A study co-authored by doctors in multiple states recently reported the first HIV cure seen in an infant. The baby girl, who is now two and a half years old, was treated with antiretroviral drugs 30 hours after she was born at a Mississippi hospital. The case has implications for healthcare worldwide, but doctors also caution reading too much into the results.
HIV, or human immunodeficiency virus, is known to cause AIDS, an infection that has puzzled and continually challenged scientists to this day. The virus attacks the human immune system, making the person even more vulnerable to other illnesses.
HIV works by integrating itself into a person’s own cells. It has a special enzyme known as reverse transcriptase that works to create its own DNA, that then incorporates itself into the body's DNA. This allows it to use the “host” cell resources to grow and divide, all the while killing the host cell. Roughly, this is how HIV grows and spreads throughout the body.
Study co-author Katherine Luzuriaga of the University of Massachusetts Medical School told USA Today that the baby’s mother had tested positive for HIV, and that doctors suspected the baby might contract it at birth. When tests confirmed this, they began treating the baby with antiretroviral drugs the day after she was born.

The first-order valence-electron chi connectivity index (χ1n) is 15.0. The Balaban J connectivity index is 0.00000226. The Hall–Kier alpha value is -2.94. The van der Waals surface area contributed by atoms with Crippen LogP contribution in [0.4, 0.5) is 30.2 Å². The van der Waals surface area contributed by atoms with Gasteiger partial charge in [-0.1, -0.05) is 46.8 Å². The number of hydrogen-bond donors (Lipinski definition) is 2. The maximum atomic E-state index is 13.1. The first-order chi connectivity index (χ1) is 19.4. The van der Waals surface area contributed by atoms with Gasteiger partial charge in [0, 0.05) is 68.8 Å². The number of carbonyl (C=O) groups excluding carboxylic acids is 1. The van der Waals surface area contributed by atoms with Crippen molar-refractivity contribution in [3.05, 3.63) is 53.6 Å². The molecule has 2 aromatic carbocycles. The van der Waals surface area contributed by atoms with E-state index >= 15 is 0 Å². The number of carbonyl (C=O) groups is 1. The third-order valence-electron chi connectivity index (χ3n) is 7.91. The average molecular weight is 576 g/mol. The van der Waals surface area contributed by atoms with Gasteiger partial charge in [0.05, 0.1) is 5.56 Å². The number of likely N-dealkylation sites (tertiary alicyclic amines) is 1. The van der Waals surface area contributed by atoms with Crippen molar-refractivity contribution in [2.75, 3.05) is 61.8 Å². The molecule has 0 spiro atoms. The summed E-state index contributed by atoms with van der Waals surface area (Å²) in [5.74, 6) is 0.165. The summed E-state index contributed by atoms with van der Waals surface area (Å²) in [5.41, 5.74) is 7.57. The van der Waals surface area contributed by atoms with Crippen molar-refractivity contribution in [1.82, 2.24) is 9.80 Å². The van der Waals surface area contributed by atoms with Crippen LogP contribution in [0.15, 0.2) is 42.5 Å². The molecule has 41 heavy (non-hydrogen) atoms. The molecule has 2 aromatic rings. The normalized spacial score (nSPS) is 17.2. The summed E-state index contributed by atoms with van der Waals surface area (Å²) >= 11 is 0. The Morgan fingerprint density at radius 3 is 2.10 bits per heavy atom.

This not the usual course of treatment for a baby that has HIV, as Hannah Gay, the doctor who treated the girl, told USA Today. Most of the time, Gay said, a baby would be put on a course of drugs for his or her whole life to keep the virus at bay.
“It was a high-risk case,” Gay, an associate professor of pediatrics at the University of Mississippi Medical Center, said in the article. “I suspected more strongly that this baby could be infected than I would if the mom had been treated during pregnancy.”
To add to the unusual case, both mother and child disappeared for five months when the child was 18 months old. After social services tracked them down, they learned the girl had not been on her anti-AIDS medication for the entire five months. When tested, though, doctors found “undetectable” levels of the virus, according to the report. Luzuriaga says the child remains HIV-free to this day, 10 months after stopping the anti-AIDs drugs.
Many doctors have been cautiously optimistic about the news, especially regarding infection in an adult. But in developing countries, where contraction of HIV in the womb is a big problem, these results could have important effects.
This study was presented Sunday, March 4 at the 2013 Conference on Retroviruses and Opportunistic Infections in Atlanta. According to the Centers for Disease Control, an estimated 872,990 persons in the United States were living with diagnosed HIV infection at the end of 2010.